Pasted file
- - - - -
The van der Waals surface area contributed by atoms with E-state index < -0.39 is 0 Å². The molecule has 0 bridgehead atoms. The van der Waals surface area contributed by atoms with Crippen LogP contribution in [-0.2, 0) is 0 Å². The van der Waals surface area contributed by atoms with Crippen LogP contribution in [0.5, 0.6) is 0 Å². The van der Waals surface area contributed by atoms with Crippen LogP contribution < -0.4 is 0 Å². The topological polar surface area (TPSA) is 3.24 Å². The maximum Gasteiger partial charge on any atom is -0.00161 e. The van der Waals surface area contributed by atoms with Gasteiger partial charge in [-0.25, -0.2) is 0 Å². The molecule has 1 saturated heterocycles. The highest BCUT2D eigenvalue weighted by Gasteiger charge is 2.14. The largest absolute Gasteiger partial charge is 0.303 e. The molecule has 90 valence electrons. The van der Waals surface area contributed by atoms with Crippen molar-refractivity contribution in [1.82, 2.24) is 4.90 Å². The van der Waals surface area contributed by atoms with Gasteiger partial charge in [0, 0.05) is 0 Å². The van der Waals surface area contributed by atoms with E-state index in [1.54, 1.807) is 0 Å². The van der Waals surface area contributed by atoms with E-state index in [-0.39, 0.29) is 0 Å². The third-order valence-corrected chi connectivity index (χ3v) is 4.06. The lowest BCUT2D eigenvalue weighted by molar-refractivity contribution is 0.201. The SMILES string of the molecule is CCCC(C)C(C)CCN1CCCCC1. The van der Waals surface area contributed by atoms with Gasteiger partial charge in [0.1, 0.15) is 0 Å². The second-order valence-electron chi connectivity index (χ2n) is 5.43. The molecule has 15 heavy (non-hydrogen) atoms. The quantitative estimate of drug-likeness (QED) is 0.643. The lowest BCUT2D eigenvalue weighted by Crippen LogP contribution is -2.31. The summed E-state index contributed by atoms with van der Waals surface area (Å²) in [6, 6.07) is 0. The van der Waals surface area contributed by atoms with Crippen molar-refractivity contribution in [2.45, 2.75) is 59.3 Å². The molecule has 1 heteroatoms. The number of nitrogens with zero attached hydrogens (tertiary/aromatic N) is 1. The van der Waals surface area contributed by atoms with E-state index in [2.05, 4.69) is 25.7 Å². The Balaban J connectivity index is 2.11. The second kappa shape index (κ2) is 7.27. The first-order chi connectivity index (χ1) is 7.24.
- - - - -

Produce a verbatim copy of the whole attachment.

The van der Waals surface area contributed by atoms with E-state index < -0.39 is 0 Å². The molecule has 0 bridgehead atoms. The van der Waals surface area contributed by atoms with Crippen LogP contribution in [-0.2, 0) is 0 Å². The van der Waals surface area contributed by atoms with Crippen LogP contribution in [0.5, 0.6) is 0 Å². The van der Waals surface area contributed by atoms with Crippen LogP contribution < -0.4 is 0 Å². The topological polar surface area (TPSA) is 3.24 Å². The maximum Gasteiger partial charge on any atom is -0.00161 e. The van der Waals surface area contributed by atoms with Gasteiger partial charge in [-0.25, -0.2) is 0 Å². The molecule has 1 saturated heterocycles. The highest BCUT2D eigenvalue weighted by Gasteiger charge is 2.14. The largest absolute Gasteiger partial charge is 0.303 e. The molecule has 90 valence electrons. The van der Waals surface area contributed by atoms with Crippen molar-refractivity contribution in [1.82, 2.24) is 4.90 Å². The van der Waals surface area contributed by atoms with Gasteiger partial charge in [0, 0.05) is 0 Å². The van der Waals surface area contributed by atoms with E-state index in [1.54, 1.807) is 0 Å². The van der Waals surface area contributed by atoms with E-state index in [-0.39, 0.29) is 0 Å². The third-order valence-corrected chi connectivity index (χ3v) is 4.06. The lowest BCUT2D eigenvalue weighted by molar-refractivity contribution is 0.201. The SMILES string of the molecule is CCCC(C)C(C)CCN1CCCCC1. The van der Waals surface area contributed by atoms with Gasteiger partial charge in [0.1, 0.15) is 0 Å². The second-order valence-electron chi connectivity index (χ2n) is 5.43. The molecule has 15 heavy (non-hydrogen) atoms. The quantitative estimate of drug-likeness (QED) is 0.643. The lowest BCUT2D eigenvalue weighted by Crippen LogP contribution is -2.31. The summed E-state index contributed by atoms with van der Waals surface area (Å²) in [6, 6.07) is 0. The van der Waals surface area contributed by atoms with Crippen molar-refractivity contribution in [2.45, 2.75) is 59.3 Å². The molecule has 1 heteroatoms. The number of nitrogens with zero attached hydrogens (tertiary/aromatic N) is 1. The van der Waals surface area contributed by atoms with E-state index in [2.05, 4.69) is 25.7 Å². The Balaban J connectivity index is 2.11. The second kappa shape index (κ2) is 7.27. The first-order chi connectivity index (χ1) is 7.24.